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Measuring Automotive Exhaust Particles Down to 10 nm - “DownToTen” Project
ISSN: 0148-7191, e-ISSN: 2688-3627
To be published on September 15, 2020 by SAE International in United States
Latest technology internal combustion engines may emit significant levels of sub-23 nm particles. The main objective of the Horizon 2020 “DownToTen” project was to develop a robust methodology and provide policy recommendations towards the particle number (PN) emissions measurements in the sub-23 nm region. In order to achieve this target, a new portable exhaust particle sampling system (PEPS) was developed, being capable of measuring exhaust particles down to at least 10 nm under real-world conditions. Three generations of the DownToTen sampling system were developed, as shown in Figure 1. The main design target was to build a system that is compatible with current PMP requirements and is characterized by minimized losses in the sub-23 nm region, high robustness against artefacts and high flexibility in terms of different PN modes investigation, i.e. non-volatile, volatile and secondary particles. This measurement setup was used for the evaluation of particle emissions from latest technology engine and powertrain technologies (including vehicles from other Horizon 2020 projects), different fuel types and a wide range of exhaust aftertreatment systems. Results revealed that in most cases (non-volatile) PN emissions down to 10 nm (SPN10) do not exceed the current SPN23 limit of 6×1011 p/km. However, there are some cases where SPN10 emissions exceeded the limit, although SPN23 were below that. An interesting finding was that even in the latter cases, the installation of a particle filter can significantly reduce PN emissions across a wide particle size range, fuels and combustion technology. Along with the above-mentioned investigation, DownToTen activities expanded to a wider scientific area through the development of several innovations. A few examples of these activities comprise the development and evaluation of a prototype counterflow denuder, the robustness testing of the DownToTen sampling system and instrumentation by means of a shaking system simulating acceleration profiles of real-world driving conditions, and the development of an aerosol simulation model which can simulate particle nucleation, condensation and coagulation mechanisms during exhaust dilution process. In addition, DownToTen developed a methodology and instrumentation for the on-line particle chemical characterization during transient engine operation. Finally, within the DownToTen context, a methodology for the evaluation of different PN modes was developed, including non-volatile, volatile and secondary aerosol. DownToTen results are being used to scientifically underpin the Euro 7/VII emission standard development in the EU. The method developed and the results obtained may be used to bring in the market clean and efficient vehicle technologies, improve engine and emission control performance with different fuels, and characterize size-fractionated particle chemistry to identify the formation mechanisms and control those in a targeted cost-effective fashion.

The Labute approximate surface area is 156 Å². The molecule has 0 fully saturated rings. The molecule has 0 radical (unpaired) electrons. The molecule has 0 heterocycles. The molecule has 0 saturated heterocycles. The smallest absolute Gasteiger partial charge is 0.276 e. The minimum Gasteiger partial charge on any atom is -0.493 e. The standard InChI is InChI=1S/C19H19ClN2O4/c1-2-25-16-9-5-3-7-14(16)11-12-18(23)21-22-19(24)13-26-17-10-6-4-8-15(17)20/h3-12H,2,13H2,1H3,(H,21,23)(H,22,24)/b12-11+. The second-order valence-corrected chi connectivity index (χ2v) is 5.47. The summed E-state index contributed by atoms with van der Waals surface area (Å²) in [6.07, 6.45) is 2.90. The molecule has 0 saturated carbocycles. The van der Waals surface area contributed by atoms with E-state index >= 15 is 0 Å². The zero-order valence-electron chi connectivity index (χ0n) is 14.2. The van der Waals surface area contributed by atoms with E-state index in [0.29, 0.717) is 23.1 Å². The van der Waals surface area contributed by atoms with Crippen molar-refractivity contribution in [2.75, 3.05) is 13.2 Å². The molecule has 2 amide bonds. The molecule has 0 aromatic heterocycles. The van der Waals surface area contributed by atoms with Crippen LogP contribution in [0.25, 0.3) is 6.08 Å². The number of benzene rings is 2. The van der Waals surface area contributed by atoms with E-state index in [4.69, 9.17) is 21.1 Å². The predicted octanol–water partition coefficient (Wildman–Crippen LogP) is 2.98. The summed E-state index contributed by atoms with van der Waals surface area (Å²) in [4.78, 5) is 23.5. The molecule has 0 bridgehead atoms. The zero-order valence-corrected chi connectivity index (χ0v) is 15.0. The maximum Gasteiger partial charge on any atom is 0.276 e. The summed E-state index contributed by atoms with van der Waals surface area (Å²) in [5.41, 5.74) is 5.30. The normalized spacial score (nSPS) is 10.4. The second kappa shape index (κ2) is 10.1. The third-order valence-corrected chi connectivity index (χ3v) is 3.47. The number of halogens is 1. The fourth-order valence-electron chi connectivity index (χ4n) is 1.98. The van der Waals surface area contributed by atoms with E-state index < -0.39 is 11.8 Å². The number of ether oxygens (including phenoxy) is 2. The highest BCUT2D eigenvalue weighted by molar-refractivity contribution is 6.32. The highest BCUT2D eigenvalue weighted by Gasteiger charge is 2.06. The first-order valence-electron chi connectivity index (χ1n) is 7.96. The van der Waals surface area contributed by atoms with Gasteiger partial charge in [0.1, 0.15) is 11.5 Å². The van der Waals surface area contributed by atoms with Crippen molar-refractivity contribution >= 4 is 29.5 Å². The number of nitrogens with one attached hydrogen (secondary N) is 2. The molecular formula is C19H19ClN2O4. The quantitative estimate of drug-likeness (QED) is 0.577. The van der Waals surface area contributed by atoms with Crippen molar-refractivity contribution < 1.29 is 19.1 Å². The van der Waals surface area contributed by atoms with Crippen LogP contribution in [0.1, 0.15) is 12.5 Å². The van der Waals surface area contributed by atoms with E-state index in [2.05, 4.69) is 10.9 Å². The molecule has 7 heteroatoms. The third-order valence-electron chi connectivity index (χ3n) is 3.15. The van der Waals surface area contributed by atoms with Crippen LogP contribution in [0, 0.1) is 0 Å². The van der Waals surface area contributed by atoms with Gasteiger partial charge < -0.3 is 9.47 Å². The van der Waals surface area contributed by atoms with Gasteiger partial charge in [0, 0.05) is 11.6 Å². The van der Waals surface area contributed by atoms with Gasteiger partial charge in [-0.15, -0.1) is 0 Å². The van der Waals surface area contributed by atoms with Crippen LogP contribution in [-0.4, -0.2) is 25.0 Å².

- Zissis C. Samaras - Aristotle University of Thessaloniki
- Jon Andersson - Ricardo Consulting Engineers, Ltd.
- Alexander Bergmann - Graz University of Technology
- Stefan Hausberger - Graz University of Technology
- Zisimos Toumasatos - Aristotle University of Thessaloniki
- Jorma Keskinen - Tampere University
- Christoff Haisch - Technical University of Munich
- Anastasios Kontses - Aristotle University of Thessaloniki
- Leonidas D. Ntziachristos - Aristotle University of Thessaloniki
- Lukas Landl - Graz University of Technology
- Athanasios Mamakos - AVL List GmbH
- Markus Bainschab - Graz University of Technology